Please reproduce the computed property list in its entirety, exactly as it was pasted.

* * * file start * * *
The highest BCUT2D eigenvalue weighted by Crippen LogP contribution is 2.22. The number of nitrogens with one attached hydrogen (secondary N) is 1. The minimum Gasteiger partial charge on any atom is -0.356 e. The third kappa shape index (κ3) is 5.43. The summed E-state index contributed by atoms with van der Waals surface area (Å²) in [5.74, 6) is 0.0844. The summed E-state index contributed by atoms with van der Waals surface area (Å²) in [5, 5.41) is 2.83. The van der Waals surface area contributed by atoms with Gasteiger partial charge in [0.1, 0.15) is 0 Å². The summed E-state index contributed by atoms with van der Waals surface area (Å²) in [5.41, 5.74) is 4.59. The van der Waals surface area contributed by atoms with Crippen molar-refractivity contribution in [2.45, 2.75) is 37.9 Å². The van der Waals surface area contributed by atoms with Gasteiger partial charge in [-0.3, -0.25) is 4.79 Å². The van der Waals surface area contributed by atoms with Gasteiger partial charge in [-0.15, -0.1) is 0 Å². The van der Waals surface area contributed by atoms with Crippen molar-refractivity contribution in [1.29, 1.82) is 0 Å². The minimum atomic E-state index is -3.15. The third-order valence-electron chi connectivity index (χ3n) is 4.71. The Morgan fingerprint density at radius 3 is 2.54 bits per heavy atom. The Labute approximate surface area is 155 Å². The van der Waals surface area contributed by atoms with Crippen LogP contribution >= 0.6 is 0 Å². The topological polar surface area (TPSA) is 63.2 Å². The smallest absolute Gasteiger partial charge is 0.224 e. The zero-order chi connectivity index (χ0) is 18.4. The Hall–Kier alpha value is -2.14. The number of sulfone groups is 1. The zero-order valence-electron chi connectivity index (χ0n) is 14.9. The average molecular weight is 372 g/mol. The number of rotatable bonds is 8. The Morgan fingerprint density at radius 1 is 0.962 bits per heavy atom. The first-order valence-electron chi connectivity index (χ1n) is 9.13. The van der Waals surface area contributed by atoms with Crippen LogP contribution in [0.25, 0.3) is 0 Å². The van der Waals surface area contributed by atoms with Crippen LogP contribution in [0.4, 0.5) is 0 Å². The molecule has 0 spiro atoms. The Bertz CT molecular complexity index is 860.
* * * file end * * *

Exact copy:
The highest BCUT2D eigenvalue weighted by Crippen LogP contribution is 2.22. The number of nitrogens with one attached hydrogen (secondary N) is 1. The minimum Gasteiger partial charge on any atom is -0.356 e. The third kappa shape index (κ3) is 5.43. The summed E-state index contributed by atoms with van der Waals surface area (Å²) in [5.74, 6) is 0.0844. The summed E-state index contributed by atoms with van der Waals surface area (Å²) in [5, 5.41) is 2.83. The van der Waals surface area contributed by atoms with Gasteiger partial charge in [0.1, 0.15) is 0 Å². The summed E-state index contributed by atoms with van der Waals surface area (Å²) in [5.41, 5.74) is 4.59. The van der Waals surface area contributed by atoms with Crippen molar-refractivity contribution in [2.45, 2.75) is 37.9 Å². The van der Waals surface area contributed by atoms with Gasteiger partial charge in [-0.3, -0.25) is 4.79 Å². The van der Waals surface area contributed by atoms with Gasteiger partial charge in [-0.15, -0.1) is 0 Å². The van der Waals surface area contributed by atoms with Crippen molar-refractivity contribution in [1.29, 1.82) is 0 Å². The minimum atomic E-state index is -3.15. The third-order valence-electron chi connectivity index (χ3n) is 4.71. The Morgan fingerprint density at radius 3 is 2.54 bits per heavy atom. The Labute approximate surface area is 155 Å². The van der Waals surface area contributed by atoms with Crippen LogP contribution >= 0.6 is 0 Å². The topological polar surface area (TPSA) is 63.2 Å². The smallest absolute Gasteiger partial charge is 0.224 e. The zero-order chi connectivity index (χ0) is 18.4. The Hall–Kier alpha value is -2.14. The number of sulfone groups is 1. The zero-order valence-electron chi connectivity index (χ0n) is 14.9. The average molecular weight is 372 g/mol. The number of rotatable bonds is 8. The Morgan fingerprint density at radius 1 is 0.962 bits per heavy atom. The first-order valence-electron chi connectivity index (χ1n) is 9.13. The van der Waals surface area contributed by atoms with Crippen LogP contribution in [0.25, 0.3) is 0 Å². The van der Waals surface area contributed by atoms with Crippen LogP contribution in [0.4, 0.5) is 0 Å². The molecule has 0 spiro atoms. The Bertz CT molecular complexity index is 860.